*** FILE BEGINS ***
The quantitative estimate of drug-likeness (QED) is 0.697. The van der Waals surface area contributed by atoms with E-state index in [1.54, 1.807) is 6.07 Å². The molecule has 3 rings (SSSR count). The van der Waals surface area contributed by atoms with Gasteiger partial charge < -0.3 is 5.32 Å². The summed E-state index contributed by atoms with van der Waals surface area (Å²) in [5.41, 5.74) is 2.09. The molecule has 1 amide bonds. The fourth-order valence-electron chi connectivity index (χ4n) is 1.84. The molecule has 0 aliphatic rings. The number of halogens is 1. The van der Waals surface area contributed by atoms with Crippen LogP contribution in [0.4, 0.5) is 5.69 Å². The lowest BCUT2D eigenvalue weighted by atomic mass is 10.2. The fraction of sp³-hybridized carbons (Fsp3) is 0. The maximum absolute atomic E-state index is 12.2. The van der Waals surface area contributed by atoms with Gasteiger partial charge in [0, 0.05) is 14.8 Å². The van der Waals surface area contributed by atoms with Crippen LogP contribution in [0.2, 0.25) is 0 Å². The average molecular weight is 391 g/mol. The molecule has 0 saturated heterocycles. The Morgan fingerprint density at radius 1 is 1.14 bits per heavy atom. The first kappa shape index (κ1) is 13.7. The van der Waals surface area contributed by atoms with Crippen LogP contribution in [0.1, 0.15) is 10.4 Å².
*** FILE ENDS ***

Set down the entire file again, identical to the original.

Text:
The quantitative estimate of drug-likeness (QED) is 0.697. The van der Waals surface area contributed by atoms with E-state index in [1.54, 1.807) is 6.07 Å². The molecule has 3 rings (SSSR count). The van der Waals surface area contributed by atoms with Gasteiger partial charge < -0.3 is 5.32 Å². The summed E-state index contributed by atoms with van der Waals surface area (Å²) in [5.41, 5.74) is 2.09. The molecule has 1 amide bonds. The fourth-order valence-electron chi connectivity index (χ4n) is 1.84. The molecule has 0 aliphatic rings. The number of halogens is 1. The van der Waals surface area contributed by atoms with Crippen LogP contribution in [0.4, 0.5) is 5.69 Å². The lowest BCUT2D eigenvalue weighted by atomic mass is 10.2. The fraction of sp³-hybridized carbons (Fsp3) is 0. The maximum absolute atomic E-state index is 12.2. The van der Waals surface area contributed by atoms with Gasteiger partial charge in [0, 0.05) is 14.8 Å². The van der Waals surface area contributed by atoms with Crippen LogP contribution in [0.2, 0.25) is 0 Å². The average molecular weight is 391 g/mol. The molecule has 0 saturated heterocycles. The Morgan fingerprint density at radius 1 is 1.14 bits per heavy atom. The first kappa shape index (κ1) is 13.7. The van der Waals surface area contributed by atoms with Crippen LogP contribution in [0.1, 0.15) is 10.4 Å².